Traveling with children is always a challenge. Impatience, short attention spans, fighting between siblings, and general crankiness due to hunger and sleepiness are constant companions on any trip taken with children. So obviously, traveling with a child who has special needs is going to be an even more difficult adventure.
While the challenges vary depending on the mode of transportation, every form of travel with a special needs child comes with its own difficulties. The best thing that you can do when traveling with a child with special needs is to plan ahead. Have a plan for how things should ideally go. Have a plan for if things are going poorly. Have a plan for if things are going disastrously.
Types of Special Needs
There are four main types of special needs children:
- Sensory impaired
Every type comes with its own unique set of challenges.
Physically challenged children, such as those suffering from muscular dystrophy or cerebral palsy, may require aids such as braces, walkers, and wheelchairs to get around. Many disabilities don't present themselves when your child is a newborn, and others are there but not immediately recognized. Being late on milestones such as walking and talking are signs of cerebral palsy in toddlers that are easy to miss.
Kids with behavioral issues, like ADD, may require extra attention, especially on long trips, as they may grow restless and start to act out.
Children dealing with developmental issues such as autism may have trouble coping with the differences in traveling from their everyday life. They may struggle with things like sensory overload and find the excitement of travel incredibly overwhelming.
Blind and deaf children typically aren't going to find travel to be too much more difficult than everyday life. The main additional challenge that these children will face while traveling is unfamiliarity with their surroundings. This can be especially difficult for blind children who know their way around their home but struggle with navigating a hotel room with an unfamiliar layout.
Traveling by Car
Traveling by car is typically the least challenging way to get around with a child with special needs. The main thing that makes car travel easier is that while in the vehicle, you are in an environment that you can control.
If your child has a physical impairment, then your car is most likely set up with any special equipment needed. If your child has behavioral issues, you probably already have all of the tools that you need to keep your child entertained in your vehicle. If your child has a developmental disability, then the inside of your car is most likely an environment that they are familiar with and where they won't become overwhelmed.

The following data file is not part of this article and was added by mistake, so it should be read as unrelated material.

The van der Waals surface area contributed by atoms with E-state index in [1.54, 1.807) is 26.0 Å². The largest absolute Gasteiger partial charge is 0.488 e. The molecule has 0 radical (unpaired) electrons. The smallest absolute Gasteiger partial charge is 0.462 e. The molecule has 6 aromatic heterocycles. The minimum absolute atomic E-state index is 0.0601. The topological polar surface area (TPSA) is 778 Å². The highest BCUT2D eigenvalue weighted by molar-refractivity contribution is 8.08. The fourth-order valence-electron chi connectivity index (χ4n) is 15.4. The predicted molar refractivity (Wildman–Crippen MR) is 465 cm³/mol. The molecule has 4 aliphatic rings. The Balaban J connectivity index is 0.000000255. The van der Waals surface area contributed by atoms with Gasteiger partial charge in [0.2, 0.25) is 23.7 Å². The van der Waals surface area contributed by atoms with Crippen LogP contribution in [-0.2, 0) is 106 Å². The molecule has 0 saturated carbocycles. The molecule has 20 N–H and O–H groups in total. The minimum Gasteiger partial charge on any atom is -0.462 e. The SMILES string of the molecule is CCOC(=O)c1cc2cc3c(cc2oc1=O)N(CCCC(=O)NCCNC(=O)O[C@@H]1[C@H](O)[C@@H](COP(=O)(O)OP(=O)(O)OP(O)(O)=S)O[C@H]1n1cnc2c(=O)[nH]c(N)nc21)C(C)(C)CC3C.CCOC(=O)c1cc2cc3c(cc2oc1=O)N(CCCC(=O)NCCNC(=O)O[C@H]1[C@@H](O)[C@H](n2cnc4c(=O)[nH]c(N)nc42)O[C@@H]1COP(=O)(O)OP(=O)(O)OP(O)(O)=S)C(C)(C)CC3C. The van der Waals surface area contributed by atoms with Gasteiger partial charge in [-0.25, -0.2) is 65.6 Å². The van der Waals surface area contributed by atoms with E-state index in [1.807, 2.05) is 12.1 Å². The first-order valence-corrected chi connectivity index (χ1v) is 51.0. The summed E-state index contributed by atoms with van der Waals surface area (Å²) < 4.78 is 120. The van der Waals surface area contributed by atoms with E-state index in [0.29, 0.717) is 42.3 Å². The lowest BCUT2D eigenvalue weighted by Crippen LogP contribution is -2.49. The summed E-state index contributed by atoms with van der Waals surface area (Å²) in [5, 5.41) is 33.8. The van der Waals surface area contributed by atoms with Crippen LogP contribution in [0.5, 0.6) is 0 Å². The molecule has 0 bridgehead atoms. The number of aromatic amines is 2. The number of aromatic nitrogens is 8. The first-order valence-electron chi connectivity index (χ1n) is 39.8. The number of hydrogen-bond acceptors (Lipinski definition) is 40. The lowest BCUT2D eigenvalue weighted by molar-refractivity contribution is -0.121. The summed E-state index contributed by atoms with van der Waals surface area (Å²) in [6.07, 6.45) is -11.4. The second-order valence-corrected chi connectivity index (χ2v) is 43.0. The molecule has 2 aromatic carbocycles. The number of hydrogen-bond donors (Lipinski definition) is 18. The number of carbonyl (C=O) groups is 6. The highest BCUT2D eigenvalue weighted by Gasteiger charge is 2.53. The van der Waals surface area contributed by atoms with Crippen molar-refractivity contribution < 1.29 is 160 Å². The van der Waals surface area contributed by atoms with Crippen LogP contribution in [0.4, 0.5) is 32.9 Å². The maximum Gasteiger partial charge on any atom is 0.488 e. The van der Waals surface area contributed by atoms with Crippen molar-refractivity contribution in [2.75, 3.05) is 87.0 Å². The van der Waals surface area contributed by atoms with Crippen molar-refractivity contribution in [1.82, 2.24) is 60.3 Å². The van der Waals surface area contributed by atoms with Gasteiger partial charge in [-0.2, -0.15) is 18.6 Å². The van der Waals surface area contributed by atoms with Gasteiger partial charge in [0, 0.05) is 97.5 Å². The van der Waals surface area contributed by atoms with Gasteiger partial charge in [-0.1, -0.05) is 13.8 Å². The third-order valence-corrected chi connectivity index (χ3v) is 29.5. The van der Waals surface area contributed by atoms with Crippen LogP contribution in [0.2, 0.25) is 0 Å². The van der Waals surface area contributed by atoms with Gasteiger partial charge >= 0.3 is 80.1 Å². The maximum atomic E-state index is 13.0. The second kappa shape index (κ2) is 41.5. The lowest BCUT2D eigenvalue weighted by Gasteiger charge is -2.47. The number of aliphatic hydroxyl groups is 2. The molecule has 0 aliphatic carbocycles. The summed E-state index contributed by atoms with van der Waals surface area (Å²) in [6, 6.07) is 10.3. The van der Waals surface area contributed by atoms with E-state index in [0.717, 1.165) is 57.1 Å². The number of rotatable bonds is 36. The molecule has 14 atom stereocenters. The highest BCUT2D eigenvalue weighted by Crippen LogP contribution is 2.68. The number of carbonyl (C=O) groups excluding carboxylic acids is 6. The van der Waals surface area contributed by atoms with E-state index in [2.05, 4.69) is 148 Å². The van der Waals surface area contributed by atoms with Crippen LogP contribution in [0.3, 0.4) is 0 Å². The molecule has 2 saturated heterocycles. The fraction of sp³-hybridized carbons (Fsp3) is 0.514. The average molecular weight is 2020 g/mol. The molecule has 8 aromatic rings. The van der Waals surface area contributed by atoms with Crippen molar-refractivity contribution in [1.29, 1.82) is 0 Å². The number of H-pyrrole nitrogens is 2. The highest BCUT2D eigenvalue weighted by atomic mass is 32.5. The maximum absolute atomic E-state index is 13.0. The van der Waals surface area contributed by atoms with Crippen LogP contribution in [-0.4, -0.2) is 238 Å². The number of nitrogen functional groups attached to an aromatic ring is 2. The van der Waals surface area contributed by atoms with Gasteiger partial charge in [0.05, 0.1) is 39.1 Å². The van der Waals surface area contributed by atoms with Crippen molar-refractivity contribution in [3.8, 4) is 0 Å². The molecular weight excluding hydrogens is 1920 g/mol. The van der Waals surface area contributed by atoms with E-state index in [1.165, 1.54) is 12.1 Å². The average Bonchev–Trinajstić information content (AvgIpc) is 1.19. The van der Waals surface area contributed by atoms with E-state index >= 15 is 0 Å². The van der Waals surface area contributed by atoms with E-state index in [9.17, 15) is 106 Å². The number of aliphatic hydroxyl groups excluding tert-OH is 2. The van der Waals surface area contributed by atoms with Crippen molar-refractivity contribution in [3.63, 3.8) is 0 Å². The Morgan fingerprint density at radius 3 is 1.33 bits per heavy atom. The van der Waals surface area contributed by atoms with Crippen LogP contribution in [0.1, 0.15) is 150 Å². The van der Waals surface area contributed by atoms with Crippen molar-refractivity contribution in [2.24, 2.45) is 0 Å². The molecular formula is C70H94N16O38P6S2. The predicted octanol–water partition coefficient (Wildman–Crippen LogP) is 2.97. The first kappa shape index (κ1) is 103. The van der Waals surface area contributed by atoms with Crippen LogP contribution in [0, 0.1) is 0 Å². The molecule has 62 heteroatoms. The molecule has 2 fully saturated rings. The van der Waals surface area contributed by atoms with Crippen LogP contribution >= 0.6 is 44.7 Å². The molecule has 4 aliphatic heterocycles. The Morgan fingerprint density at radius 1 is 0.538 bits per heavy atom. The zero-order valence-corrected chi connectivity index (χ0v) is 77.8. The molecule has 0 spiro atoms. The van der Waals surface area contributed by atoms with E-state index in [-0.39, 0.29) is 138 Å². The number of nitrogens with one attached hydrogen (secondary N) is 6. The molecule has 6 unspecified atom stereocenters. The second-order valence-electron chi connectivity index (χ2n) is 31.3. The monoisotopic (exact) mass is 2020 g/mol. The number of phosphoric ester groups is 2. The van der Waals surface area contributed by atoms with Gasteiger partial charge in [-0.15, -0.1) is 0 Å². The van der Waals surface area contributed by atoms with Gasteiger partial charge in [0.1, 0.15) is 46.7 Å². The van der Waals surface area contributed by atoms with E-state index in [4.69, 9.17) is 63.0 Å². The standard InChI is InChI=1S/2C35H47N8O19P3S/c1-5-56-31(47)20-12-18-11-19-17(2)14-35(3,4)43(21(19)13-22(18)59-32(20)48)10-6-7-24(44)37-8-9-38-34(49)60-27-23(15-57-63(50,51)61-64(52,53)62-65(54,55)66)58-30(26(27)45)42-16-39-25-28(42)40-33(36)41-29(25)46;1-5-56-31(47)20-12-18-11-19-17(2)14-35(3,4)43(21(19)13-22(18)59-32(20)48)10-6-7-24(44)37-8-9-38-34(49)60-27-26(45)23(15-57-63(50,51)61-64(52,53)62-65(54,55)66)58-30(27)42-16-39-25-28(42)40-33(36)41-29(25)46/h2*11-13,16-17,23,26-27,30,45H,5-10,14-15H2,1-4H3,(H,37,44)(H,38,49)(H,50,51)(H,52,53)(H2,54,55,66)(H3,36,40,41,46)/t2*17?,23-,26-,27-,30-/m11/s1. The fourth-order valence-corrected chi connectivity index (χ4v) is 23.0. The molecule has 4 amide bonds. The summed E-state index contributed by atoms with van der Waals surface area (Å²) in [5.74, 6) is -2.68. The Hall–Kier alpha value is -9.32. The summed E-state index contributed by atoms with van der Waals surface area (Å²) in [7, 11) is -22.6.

Long trips in the car are different from short trips, though, and traveling in your car is going to present challenges, especially when you have to make stops.
Stopping for food and bathroom breaks are typically going to be the most difficult parts of the trip for most children with special needs. While the American's with Disabilities Act of 1990 requires all public buildings to be wheelchair accessible, you will still find some places (especially in remote locations), where they are not quite up to code. This can be very difficult if your physically disabled child needs to use the restroom.
Stopping for food and bathroom breaks can be particularly difficult for children with autism who have trouble in unfamiliar settings and can cause panic attacks. Breaks in driving, however, can be a welcome relief for a child with ADD.
Traveling by Plane
Even more difficult than traveling by car is dealing with air travel. Planes can present you and your special needs child with a plethora of difficulties. Unfamiliar settings and people can pose a big challenge for a child with autism while security checks can be a difficulty for a physically challenged child with leg braces.
The most difficult part of travel by plane in some circumstances can also be the easiest part of plane travel by plane in others, depending on your luck. What often makes the biggest difference in whether you have a good plane trip while you air travel with your special needs child or a bad trip, is the same as what typically separates a good trip for every flyer from a bad one. The people.
Dealing with TSA and airline staff who are friendly and aware of the rules regarding special needs travelers can make all the difference. Rude and unaccommodating staff can make a tough trip so much worse.
Tips for a Successful Trip
There are two keywords for making your trip go as smoothly as possible: Preparation and patience. Prepare everything out long in advance. Make sure you have everything you need for the trip. If traveling by plane, contact the airline and make sure they know about your situation.
Patience is something with which all parents of children with special needs are very familiar. While traveling, you need to have patience with your child, which is the easy part, but also try to have patience with anyone else you have to deal with in the process.
Remember that most rude people you come across aren't intentionally insensitive to your child's needs. They are just unfamiliar with special needs requirements and probably have not had proper training.